Anyway, long story, but I was blown away by this organ in a way that almost never happens to me. If an organ over 30 years old can do this, we surely should be able to get some exciting sounds from newer ones! I am glad that the builders continue to come out with new models that have interesting and useful add-ons and features, but the basics of good organ sound have been around already for a long time.
    *** Please post your questions about technical service or repair matters ON THE FORUM. Do not send your questions to me or another member by private message. Information shared is for the benefit of the entire organ community, but other folks will not be helped by information we exchange in private messages!

  • #2
    Thanks for this interesting assessment .... once again, further proof that the technology is a tool and not the limiting factor .... it's the sensitive, learned and patient implementation of technology that will make or break the success of the installation .... it really is all about the sound!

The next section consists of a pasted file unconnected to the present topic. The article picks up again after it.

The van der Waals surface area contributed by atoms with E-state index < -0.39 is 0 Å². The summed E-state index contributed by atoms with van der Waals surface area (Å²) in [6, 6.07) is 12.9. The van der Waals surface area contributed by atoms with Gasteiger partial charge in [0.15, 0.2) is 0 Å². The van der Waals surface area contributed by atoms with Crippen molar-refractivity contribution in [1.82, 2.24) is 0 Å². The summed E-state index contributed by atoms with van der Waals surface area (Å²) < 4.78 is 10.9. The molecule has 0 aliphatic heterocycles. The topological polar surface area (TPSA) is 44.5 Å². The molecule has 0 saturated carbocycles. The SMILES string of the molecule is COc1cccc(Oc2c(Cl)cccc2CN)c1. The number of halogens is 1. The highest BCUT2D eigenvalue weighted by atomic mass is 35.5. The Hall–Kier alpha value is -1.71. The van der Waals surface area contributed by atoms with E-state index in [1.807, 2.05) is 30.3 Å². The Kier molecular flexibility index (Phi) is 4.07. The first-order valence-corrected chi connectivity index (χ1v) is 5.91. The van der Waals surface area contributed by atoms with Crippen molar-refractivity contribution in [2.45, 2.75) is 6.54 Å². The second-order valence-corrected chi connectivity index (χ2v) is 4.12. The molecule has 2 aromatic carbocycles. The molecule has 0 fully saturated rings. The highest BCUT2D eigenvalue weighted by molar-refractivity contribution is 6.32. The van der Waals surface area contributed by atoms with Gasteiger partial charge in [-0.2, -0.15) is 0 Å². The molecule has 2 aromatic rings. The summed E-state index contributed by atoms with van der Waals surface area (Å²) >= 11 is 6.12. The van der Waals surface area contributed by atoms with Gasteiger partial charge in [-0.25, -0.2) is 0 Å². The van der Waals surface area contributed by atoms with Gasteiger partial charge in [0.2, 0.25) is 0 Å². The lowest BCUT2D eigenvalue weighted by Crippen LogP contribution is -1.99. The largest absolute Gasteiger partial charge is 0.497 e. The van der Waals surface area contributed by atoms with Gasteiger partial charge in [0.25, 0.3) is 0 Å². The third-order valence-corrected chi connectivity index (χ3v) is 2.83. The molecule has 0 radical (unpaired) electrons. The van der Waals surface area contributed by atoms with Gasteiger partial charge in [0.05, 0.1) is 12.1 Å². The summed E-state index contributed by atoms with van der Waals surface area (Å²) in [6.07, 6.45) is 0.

• #3
      Actually, your assessment is not surprising. The success of any installation, whether pipe or electronic, depends so much upon the care taken in installing and maintaining the instrument, that it is a make or break situation.

      Some years ago, I played for a while upon a small three manual Moller which had been installed without much care and in a rush. The church did not had the money to do what needed to be done to the organ to bring it up to par, and I hated playing it, because it was of such poor quality. Several years after that, the church received a very large gift from an estate and wisely put some money into the organ, hiring an excellent tonal finisher to do the job that had not been done originally. I was invited back to play there some time after that, and was amazed at the difference in the sound.